11 Service Users Evacuated in Laundry Room Fire

An outbreak of fire in a laundry room led to 11 service users being evacuated from a Boston care home. Four fire appliances and a paramedic team attended the home and although the laundry room and its contents suffered 100% damage, on this occasion, no one was seriously injured.

Fire outbreaks are every care home worker’s biggest nightmare but despite modern fire alarm systems, professional risk assessments and annual fire training, incidents such as this continue to occur, putting service users and staff at serious risk. Over 20% of care home fires start in laundry rooms and, due to their often remote location combined with the presence of gas and combustible materials, small fires can quickly develop into life threatening incidents.

Read on to learn how to reduce the risk of laundry room fires and help everyone in your care home sleep more safely.

Fire Safety

Many laundry fires result from spontaneous combustion as a result of items that have been over-dried and tightly packed whilst still hot. This can mean that there is no opportunity for the fabric to cool and chemicals in the item can react with the heat, therefore generating further heat and causing it to self-ignite.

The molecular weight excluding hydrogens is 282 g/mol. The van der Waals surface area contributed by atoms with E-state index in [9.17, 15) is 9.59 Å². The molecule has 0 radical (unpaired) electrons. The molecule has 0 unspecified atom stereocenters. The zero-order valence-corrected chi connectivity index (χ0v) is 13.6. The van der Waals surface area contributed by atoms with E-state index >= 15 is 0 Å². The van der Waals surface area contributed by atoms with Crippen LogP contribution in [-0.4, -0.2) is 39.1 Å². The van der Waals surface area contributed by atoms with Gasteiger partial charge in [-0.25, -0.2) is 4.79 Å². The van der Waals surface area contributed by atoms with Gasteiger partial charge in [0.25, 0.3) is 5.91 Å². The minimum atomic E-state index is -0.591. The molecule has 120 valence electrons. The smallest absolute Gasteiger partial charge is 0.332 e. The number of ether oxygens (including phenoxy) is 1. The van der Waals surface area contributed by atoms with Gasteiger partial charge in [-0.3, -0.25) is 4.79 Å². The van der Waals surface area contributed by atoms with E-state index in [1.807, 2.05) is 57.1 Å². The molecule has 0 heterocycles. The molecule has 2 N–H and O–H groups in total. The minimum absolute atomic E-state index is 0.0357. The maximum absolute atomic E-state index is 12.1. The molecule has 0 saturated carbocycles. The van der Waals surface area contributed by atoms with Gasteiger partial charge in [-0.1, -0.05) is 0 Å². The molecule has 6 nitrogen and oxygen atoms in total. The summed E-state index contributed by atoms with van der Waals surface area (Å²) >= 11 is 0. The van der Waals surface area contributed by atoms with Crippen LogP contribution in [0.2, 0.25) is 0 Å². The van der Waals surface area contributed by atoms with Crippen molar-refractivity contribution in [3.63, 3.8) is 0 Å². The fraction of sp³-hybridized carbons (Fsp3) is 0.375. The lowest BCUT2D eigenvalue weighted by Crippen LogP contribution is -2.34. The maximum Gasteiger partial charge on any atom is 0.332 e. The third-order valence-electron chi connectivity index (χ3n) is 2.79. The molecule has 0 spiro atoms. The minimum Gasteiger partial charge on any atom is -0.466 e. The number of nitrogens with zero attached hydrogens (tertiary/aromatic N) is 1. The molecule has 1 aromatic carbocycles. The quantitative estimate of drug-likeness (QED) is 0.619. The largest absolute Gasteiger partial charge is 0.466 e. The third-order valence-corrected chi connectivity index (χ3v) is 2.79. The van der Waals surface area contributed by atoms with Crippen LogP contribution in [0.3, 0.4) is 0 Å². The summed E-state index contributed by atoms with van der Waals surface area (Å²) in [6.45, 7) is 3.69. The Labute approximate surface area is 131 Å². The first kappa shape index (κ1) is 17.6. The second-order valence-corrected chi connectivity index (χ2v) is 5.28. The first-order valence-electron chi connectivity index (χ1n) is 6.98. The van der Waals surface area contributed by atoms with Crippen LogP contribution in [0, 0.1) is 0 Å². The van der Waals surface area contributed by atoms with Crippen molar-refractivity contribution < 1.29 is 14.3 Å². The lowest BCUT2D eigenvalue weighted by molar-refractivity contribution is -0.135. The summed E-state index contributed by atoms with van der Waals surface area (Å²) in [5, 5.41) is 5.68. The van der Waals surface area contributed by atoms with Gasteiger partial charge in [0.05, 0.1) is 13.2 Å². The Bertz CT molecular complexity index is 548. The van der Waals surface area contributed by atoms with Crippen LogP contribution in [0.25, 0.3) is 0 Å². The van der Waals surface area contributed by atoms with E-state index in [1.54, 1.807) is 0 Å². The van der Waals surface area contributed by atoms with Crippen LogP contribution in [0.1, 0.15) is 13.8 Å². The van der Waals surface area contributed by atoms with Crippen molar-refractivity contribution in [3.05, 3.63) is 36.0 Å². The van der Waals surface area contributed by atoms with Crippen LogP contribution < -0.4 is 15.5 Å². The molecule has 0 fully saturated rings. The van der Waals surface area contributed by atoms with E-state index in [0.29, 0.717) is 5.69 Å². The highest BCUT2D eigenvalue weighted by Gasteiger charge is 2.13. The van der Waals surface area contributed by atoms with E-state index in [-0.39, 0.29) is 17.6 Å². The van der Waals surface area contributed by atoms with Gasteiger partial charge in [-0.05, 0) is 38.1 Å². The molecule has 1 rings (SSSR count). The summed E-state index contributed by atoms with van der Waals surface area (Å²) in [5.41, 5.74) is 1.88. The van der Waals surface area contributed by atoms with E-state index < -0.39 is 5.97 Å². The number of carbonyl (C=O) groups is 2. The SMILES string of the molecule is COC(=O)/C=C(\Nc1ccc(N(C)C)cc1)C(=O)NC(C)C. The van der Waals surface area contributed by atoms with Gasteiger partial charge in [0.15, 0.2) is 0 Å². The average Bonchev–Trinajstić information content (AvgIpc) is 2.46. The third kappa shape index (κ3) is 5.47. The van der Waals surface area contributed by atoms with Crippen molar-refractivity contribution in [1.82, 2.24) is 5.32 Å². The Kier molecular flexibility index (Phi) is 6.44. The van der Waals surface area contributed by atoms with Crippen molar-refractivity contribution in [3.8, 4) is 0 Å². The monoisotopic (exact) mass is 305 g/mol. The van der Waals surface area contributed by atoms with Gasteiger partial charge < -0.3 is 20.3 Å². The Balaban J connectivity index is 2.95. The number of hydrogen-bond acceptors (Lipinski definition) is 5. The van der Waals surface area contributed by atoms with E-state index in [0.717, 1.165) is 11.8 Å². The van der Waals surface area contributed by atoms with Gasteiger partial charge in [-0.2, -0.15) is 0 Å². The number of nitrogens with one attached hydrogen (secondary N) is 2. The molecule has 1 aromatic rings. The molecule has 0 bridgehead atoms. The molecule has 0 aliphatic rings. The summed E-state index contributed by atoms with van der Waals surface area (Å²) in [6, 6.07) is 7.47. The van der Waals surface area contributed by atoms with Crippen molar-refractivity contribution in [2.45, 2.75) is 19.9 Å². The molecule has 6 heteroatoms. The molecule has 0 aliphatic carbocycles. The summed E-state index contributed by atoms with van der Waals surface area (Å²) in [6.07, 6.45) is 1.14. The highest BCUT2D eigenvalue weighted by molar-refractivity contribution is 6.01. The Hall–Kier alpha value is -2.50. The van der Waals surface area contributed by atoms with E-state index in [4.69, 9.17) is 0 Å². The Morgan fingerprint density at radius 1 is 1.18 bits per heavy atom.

Laundry fires can also arise as a result of items not being washed correctly and still being impregnated with residues of fat, grease or oil which then ignites when subjected to the heat of a tumble dryer. This can be a particular risk with items such as tea towels, kitchen cloths or kitchen staff uniforms which have been exposed to cooking fats and grease.

6 Tips to Reduce the Risk of a Laundry Fire at Your Care Home

  1. Regular filter cleaning: Ensure that any fluff, lint or debris is removed from the filters on your tumble dryers regularly, in line with the manufacturer’s recommendations.
  2. Use the cooling cycle: Reduce the risk of over-heating by allowing laundry items to cool within the dryer before being removed and stored.
  3. Dry high-risk items separately: Where possible, items such as tea towels containing fat or oil, should be dried on a washing line or airer rather than in a tumble dryer which could cause excessive heat build-up.
  4. Shake it out: Shake out laundry items to help them ventilate and cool before being stacked or stored.
  5. Avoid heat build up: Never place warm, damp laundry in polythene bags, combustible containers or baskets, or in poorly ventilated areas.
  6. Train your team: Fire training often focusses on direct risks to residents and practical aspects of fire safety such as evacuation. However, you should insist that your training also includes the specific risks related to your laundry to ensure that all staff are aware of the risks of spontaneous combustion.

For the best advice on assessing and mitigating health and safety risks in care, make sure you read Care Quality Matters. Every month Care Quality Matters provides practical resources, advice and tips for Resgistered Managers.

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